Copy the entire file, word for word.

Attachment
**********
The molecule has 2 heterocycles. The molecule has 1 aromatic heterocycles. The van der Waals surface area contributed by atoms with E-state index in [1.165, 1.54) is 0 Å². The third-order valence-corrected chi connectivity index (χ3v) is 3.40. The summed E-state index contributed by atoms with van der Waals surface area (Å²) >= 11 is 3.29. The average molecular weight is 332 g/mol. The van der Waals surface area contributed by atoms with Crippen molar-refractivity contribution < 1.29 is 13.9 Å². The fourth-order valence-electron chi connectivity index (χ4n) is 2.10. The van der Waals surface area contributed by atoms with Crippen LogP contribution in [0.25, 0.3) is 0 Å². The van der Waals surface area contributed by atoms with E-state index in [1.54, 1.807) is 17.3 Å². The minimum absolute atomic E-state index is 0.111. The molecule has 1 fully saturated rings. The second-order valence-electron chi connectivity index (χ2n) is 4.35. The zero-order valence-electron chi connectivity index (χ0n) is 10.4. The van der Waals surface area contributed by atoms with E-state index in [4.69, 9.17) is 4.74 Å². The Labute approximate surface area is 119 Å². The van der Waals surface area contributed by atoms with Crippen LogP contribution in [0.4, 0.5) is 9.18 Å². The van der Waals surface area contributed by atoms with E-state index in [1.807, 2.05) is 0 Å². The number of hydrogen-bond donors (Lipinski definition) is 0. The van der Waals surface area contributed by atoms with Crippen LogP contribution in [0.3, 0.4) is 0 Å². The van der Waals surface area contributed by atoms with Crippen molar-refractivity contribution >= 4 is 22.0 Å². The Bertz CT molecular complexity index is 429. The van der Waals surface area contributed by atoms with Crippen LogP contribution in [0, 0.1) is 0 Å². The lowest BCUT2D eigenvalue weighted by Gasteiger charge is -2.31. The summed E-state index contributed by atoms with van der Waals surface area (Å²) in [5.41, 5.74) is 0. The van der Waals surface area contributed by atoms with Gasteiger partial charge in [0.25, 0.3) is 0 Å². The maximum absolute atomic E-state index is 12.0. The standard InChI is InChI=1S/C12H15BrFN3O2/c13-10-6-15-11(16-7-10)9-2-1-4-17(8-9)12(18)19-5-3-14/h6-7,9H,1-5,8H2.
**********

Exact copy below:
The molecule has 2 heterocycles. The molecule has 1 aromatic heterocycles. The van der Waals surface area contributed by atoms with E-state index in [1.165, 1.54) is 0 Å². The third-order valence-corrected chi connectivity index (χ3v) is 3.40. The summed E-state index contributed by atoms with van der Waals surface area (Å²) >= 11 is 3.29. The average molecular weight is 332 g/mol. The van der Waals surface area contributed by atoms with Crippen molar-refractivity contribution < 1.29 is 13.9 Å². The fourth-order valence-electron chi connectivity index (χ4n) is 2.10. The van der Waals surface area contributed by atoms with Crippen LogP contribution in [0.25, 0.3) is 0 Å². The van der Waals surface area contributed by atoms with E-state index in [1.54, 1.807) is 17.3 Å². The minimum absolute atomic E-state index is 0.111. The molecule has 1 fully saturated rings. The second-order valence-electron chi connectivity index (χ2n) is 4.35. The zero-order valence-electron chi connectivity index (χ0n) is 10.4. The van der Waals surface area contributed by atoms with E-state index in [4.69, 9.17) is 4.74 Å². The Labute approximate surface area is 119 Å². The van der Waals surface area contributed by atoms with Crippen LogP contribution in [0.4, 0.5) is 9.18 Å². The van der Waals surface area contributed by atoms with E-state index in [1.807, 2.05) is 0 Å². The number of hydrogen-bond donors (Lipinski definition) is 0. The van der Waals surface area contributed by atoms with Crippen LogP contribution in [0.3, 0.4) is 0 Å². The van der Waals surface area contributed by atoms with Crippen molar-refractivity contribution >= 4 is 22.0 Å². The Bertz CT molecular complexity index is 429. The van der Waals surface area contributed by atoms with Crippen LogP contribution in [0, 0.1) is 0 Å². The lowest BCUT2D eigenvalue weighted by Gasteiger charge is -2.31. The summed E-state index contributed by atoms with van der Waals surface area (Å²) in [5.41, 5.74) is 0. The van der Waals surface area contributed by atoms with Gasteiger partial charge in [0.25, 0.3) is 0 Å². The maximum absolute atomic E-state index is 12.0. The standard InChI is InChI=1S/C12H15BrFN3O2/c13-10-6-15-11(16-7-10)9-2-1-4-17(8-9)12(18)19-5-3-14/h6-7,9H,1-5,8H2.